Freddie Gray Death: Last Charged Dropped against Police

Baltimore State's Attorney Marilyn Mosby, at podium, holds a news conference near the site where Freddie Gray, depicted in mural in background, was arrested after her office dropped the remaining charges against three Baltimore police officers awaiting trial in Gray's death, in Baltimore, Wednesday, July 27, 2016.

A judge had already acquitted three other officers, including the van driver - considered by prosecutors to be the most responsible for the injuries - and another officer who was the highest-ranking of the group.

Baltimore State's Attorney Marilyn Mosby is going from prosecutor to civil defendant in connection with the case of the death of Freddie Gray.

Despite the outcome of the cases and how "arduous" the process has been, Mosby said, "there have been many gains throughout this journey to make sure that what happened to Freddie Gray never happens to another person that comes into contact with police - justifiably or unjustifiably again".

Ms Mosby has also come under fire from the US Republican presidential nominee, Donald Trump.

"The only loss and the greatest loss in all of this", Mosby said, "is Freddie Gray's life". But now that the trial is officially over and the gag order lifted, the chief prosecutor did not mince words when she accused members of the BPD of escalating the "systemic and inherent complications" of trying police officers for crimes. Before Miller's trial could proceed, prosecutors were required to show that they had not gleaned any evidence or strategic advantage in Miller's trial from his immunized testimony.

Mosby's prosecution team had tried to prove that the six BPD officers on trial had subjected Gray to a "rough ride" - intentionally neglecting to secure his seat belt while he was handcuffed in the back of their police van in an effort to harm him while the van drove to the station.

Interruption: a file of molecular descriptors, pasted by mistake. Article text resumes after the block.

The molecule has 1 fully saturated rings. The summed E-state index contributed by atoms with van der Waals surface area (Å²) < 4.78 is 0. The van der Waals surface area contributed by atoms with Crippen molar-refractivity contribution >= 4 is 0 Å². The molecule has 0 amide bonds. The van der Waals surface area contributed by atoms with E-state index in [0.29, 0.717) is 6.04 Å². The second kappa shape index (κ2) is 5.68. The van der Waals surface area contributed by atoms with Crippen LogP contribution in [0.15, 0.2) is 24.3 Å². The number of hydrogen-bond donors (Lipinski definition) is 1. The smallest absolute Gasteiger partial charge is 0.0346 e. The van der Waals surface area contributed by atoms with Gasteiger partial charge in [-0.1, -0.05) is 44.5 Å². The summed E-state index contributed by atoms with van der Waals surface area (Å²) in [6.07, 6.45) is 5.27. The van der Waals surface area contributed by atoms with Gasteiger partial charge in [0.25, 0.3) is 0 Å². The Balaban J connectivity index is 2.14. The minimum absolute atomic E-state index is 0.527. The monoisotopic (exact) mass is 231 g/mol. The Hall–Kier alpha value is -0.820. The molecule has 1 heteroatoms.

The divide between police and the black community has continued to widen with the recent police shootings of black men in Minnesota and Louisiana, compounded by attacks targeting police in Dallas and Baton Rouge leaving eight officers dead and others injured.

When police are perceived as abusing their authority, as threats rather than allies, it increases the risk for the officers as well - whether it is from someone who deliberately sets out to kill or injure police or someone who doesn't volunteer needed information to police because of the gulf between them. If the government continued with more trials, she said, prosecutors faced a "dismal likelihood of conviction".

After Wednesday's decision, he said in a text message: "The dismissals are a reminder that the laws, practices and policies justify the actions of the police at all costs".

Sgt. Alicia D. White was charged with involuntary manslaughter, second-degree assault, reckless endangerment, and misconduct in office.

"As officers of the court, we respect the verdicts rendered by the judge... no matter how much we may disagree with his rulings", Mosby said.

Five of the six officers charged for the death of Gray are suing Mosby, as well as Maj.

The commissioner's office said the officers are on administrative duty until a review by the Montgomery County Police Department is finished. Rice contests in his lawsuit that it was spring-assisted and therefore illegal, and says Mosby knew that.

Judges generally do not comment on court cases, and Williams declined through a court spokeswoman to comment on the officers' cases Wednesday afternoon.

Mosby outlined what prosecutors have called sabotage, saying officers who were witnesses were also part of the department's investigative team.

Lt. Brian Rice and Officers Edward Nero and Caesar Goodson were acquitted.

"I think she ought to prosecute herself", he said.

"Our theory was that Mr. Gray was arrested before the knife was found", Schatzow said without mentioning the assertions in the statement of probable cause.

"Investigators were out there every day, and they continued even when the task force was put in place, to assist the police in getting business videos and identifying CCTV camera footage that we wanted that had not been requested by BPD", Bledsoe said. "She didn't take the time that was necessary to conduct an investigation in a case like this".

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